When your fast-growing business is on a winning streak, life is great. When things go wrong - it doesn't feel so good.
There's also another place we can end up – partly as a result of the stress and partly as a result of a lack of clarity. Put simply, it's 'losing your Mojo'.
Everything goes flat. From the outside, you appear to have everything and yet you know there's something missing. Many of us have been there. And I am afraid the results can be catastrophic. It is just that we tend not to talk about these things, because they don't happen to people like us. But they do.
It seems that we have all fallen into a trap that we have set ourselves. Within the business we often forget our 'why?' - our purpose - what we're really trying to achieve rather than just making 'loadsa money'. And this trickles into every aspect of our lives.
What I am seeing is more and more MDs and CEOs who feel they earn more than enough. Yet they are somehow dissatisfied.
They still want to work but now they want to create something of value (in whatever terms): they want to create a legacy. More importantly, this breed of MD and CEO wants to create their own version of success. And this may not simply be about maximising earnings at the expense of exploiting whatever needs to be squeezed dry.
Copyright © 2015 Robert Craven (@robert_craven), business speaker, author, consultant and owner of The Directors' Centre, a consulting and training company, which helps owner-directors. His latest book, Grow Your Digital Agency, "provides the business fundamentals that every growing agency needs to address".
Most mums with businesses are serious and committed, but don’t always find it easy to turn this commitment into big bucks.
Many women need to change the way they think about money and how they feel asking for money. Research has shown that women are less comfortable to ‘name their price’ than men, and women in ‘helping’ professions are less comfortable than, say, women working in IT. Say how much you want for your service out loud: are you comfortable saying this or do you feel a bit apologetic? I know I do.
When I run courses the majority of women attendees are in business to HELP in some way. You can only be truly effective as a helper if your business is strong and making a profit will allow your business to grow and help more people.
If you are in the position of running a business that doesn’t make enough profit you could:
Follow these tips, stay in control of your finances and you will see your business grow.
I do love the support and compliments I get from my fellow mums. I am regularly asked: “How do you fit it all in – not just one child, but a baby and then your business?”.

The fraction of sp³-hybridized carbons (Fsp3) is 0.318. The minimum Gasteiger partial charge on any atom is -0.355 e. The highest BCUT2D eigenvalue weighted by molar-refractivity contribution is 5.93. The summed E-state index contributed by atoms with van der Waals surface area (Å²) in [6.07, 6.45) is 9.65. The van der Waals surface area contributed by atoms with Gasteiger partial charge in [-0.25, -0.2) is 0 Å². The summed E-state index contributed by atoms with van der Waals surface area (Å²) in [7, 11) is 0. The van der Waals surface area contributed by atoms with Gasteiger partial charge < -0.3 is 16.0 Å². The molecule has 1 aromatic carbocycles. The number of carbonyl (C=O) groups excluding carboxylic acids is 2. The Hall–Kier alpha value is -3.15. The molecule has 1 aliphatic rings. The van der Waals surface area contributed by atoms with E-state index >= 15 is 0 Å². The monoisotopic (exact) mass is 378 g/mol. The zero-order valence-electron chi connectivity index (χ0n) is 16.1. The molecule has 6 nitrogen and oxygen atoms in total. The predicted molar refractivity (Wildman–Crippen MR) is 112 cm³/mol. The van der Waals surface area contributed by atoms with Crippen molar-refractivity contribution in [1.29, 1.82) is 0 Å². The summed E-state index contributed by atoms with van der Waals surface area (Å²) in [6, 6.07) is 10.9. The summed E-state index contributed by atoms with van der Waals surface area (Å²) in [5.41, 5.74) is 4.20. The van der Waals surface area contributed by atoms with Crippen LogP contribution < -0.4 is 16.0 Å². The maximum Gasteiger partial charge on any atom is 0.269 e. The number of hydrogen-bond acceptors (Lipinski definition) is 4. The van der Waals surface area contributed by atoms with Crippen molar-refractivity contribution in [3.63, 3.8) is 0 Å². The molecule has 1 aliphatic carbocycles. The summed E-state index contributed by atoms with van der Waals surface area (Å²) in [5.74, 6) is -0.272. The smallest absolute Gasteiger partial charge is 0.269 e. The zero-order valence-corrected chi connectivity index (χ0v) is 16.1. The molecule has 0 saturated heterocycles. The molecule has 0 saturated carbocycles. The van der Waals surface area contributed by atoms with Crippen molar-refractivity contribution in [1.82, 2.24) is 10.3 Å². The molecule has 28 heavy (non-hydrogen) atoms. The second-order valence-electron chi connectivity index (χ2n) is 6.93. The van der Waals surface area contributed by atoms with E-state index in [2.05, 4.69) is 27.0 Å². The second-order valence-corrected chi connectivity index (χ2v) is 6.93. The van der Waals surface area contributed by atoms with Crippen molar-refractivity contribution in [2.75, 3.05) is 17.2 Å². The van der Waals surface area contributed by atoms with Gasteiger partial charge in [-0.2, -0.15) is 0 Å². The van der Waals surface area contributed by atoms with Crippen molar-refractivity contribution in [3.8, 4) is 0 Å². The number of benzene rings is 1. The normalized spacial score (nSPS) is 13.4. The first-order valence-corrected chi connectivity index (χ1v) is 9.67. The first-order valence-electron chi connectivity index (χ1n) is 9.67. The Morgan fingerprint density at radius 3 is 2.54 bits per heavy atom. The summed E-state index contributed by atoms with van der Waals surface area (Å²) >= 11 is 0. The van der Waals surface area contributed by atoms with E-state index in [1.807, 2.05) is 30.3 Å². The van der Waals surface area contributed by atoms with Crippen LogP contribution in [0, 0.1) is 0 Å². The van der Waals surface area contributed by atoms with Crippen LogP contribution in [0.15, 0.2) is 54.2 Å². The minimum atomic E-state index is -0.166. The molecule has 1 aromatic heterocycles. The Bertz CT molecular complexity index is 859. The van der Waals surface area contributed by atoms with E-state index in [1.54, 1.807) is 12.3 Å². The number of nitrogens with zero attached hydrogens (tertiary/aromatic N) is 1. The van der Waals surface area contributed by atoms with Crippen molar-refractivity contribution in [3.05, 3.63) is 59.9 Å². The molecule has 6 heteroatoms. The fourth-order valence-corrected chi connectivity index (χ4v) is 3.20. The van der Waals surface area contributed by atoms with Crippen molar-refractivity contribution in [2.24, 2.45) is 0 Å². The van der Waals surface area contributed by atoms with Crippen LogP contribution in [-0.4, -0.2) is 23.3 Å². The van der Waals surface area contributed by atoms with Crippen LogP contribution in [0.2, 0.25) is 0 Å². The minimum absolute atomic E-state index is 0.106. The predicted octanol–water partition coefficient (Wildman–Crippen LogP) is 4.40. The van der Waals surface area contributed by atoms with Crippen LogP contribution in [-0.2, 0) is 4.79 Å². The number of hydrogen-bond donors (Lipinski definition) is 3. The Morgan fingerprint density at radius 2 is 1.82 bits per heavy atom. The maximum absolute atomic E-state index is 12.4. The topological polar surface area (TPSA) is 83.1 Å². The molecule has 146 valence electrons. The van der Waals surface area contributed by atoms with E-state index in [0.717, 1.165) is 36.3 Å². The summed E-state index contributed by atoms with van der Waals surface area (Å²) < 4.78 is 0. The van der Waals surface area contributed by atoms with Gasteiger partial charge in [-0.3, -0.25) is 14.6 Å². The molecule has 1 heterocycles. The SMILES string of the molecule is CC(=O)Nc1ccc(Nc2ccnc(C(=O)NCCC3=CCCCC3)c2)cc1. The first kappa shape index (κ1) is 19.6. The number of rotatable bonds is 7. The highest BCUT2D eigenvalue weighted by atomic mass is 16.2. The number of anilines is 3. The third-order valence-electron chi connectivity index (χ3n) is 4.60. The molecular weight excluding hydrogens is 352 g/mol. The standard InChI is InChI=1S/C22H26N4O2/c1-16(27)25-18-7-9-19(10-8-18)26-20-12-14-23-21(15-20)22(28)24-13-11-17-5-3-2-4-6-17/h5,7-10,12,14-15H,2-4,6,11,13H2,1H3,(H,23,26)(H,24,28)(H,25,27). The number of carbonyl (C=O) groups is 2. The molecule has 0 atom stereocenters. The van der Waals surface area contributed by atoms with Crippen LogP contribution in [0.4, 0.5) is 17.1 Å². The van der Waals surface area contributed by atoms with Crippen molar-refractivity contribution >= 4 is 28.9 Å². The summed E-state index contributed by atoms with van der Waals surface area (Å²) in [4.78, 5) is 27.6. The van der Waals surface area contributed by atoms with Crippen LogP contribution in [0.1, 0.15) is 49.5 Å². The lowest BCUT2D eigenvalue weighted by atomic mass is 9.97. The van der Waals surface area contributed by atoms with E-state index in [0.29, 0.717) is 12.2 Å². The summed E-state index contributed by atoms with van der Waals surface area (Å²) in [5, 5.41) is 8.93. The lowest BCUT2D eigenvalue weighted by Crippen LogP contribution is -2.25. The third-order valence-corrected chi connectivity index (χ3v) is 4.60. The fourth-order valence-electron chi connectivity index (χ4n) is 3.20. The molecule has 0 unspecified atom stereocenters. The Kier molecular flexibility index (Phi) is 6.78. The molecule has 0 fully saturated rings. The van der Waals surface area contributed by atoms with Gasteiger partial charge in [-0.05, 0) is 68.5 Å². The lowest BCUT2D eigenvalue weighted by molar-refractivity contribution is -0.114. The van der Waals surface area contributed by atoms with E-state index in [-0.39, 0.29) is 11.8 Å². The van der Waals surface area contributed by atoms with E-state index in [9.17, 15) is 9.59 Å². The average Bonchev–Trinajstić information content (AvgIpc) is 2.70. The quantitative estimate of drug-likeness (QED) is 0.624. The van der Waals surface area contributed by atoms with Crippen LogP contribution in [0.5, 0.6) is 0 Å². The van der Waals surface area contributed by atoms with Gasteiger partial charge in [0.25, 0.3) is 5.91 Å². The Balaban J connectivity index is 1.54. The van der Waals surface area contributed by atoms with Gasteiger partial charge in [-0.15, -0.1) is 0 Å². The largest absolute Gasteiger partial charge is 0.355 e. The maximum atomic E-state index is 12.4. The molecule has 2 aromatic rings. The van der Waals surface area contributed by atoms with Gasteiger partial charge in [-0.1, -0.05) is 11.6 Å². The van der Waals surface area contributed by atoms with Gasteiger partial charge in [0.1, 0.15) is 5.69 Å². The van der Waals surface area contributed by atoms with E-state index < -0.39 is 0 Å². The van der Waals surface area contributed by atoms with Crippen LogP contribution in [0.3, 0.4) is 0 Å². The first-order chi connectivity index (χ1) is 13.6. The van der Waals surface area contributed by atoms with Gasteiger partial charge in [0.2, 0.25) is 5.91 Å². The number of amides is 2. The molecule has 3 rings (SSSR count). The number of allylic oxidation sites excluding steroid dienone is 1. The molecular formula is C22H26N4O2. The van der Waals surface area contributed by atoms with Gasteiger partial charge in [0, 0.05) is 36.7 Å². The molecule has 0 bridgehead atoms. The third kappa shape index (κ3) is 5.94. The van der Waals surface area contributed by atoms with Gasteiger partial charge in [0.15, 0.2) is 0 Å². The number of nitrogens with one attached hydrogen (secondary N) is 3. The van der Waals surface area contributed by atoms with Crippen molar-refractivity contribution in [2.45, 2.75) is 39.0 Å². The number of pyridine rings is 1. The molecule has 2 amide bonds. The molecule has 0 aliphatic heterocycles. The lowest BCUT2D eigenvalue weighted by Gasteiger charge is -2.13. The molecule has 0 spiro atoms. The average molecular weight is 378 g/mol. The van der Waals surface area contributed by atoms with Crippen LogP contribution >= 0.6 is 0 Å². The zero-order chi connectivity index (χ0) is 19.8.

There is no real secret to it. But this is how I manage:
1) Firstly motivation – without motivation, there is no way you will fit it all in. If you are motivated, then things do become much easier. This is what motivates me:
2) There is, of course, time management:
3) Set realistic expectations/adapt to the time you have:
I was recently asked if I ever sleep – you know what – I do! I sleep more than my peers, almost eight to nine hours a night (with interruptions from the baby, of course) and I do read too – probably one book a week. So the tips above do work. Honest.
The key is probably to find something you love and the rest will follow naturally.
Margarita Woodley, Red Ted Art
The two most common complaints in business are that no one asked me and no one told me. While, in my experience, it’s impossible to ever fully eliminate these complaints, making a concerted effort at addressing them can lead to a big boost in team morale.
As a manager, I feel that if I don’t tell people what’s going on, I can’t complain if they fill in the gaps with negatives. And if they don’t feel that their input is taken seriously, they will become de-motivated and probably work less hard, as well as putting up with things that frankly, they should be screaming about.
In fact, listening is the key to continuous improvement. I do try to practice what I preach and I interview all staff, including those in junior roles, on a regular basis. It doesn’t take all that long, it’s amazing what you find out, and the very act of listening leads to a big improvement in morale.
Another angle that we have tried is to hold a series of workshop sessions with all staff whenever we review our strategy. These enable us to get useful input on the broad thrust of the strategy, and identify many of the potential pitfalls. It also means that we communicate and get buy in as we go along. By the time the strategy is completed, everybody is on board and starting to act on it. This is hugely better than a brilliant strategy done by outside consultants but that sits beautifully documented but largely untouched on the shelf. With that sort of strategy, you wonder a year later why the business isn’t really following it, and why it faces resistance at every turn. The lesson is that it’s important to explain where you are going to everybody even when you are a small company.
In most businesses, money is not a great motivator, but can certainly be a great de-motivator. So it’s important to try to be consistent in how you reward people, and also to explain pay policies so that there is a degree of buy in. Sometimes, it may be better to reward with bonuses rather than pay rises, as rises institutionalize pay differentials in ways that may become unfair over time, They can’t easily be unpicked and when discovered will destroy morale.
Motivation is a funny thing, and is pretty hard to achieve. I hope that some of the ideas here will stimulate your further thoughts.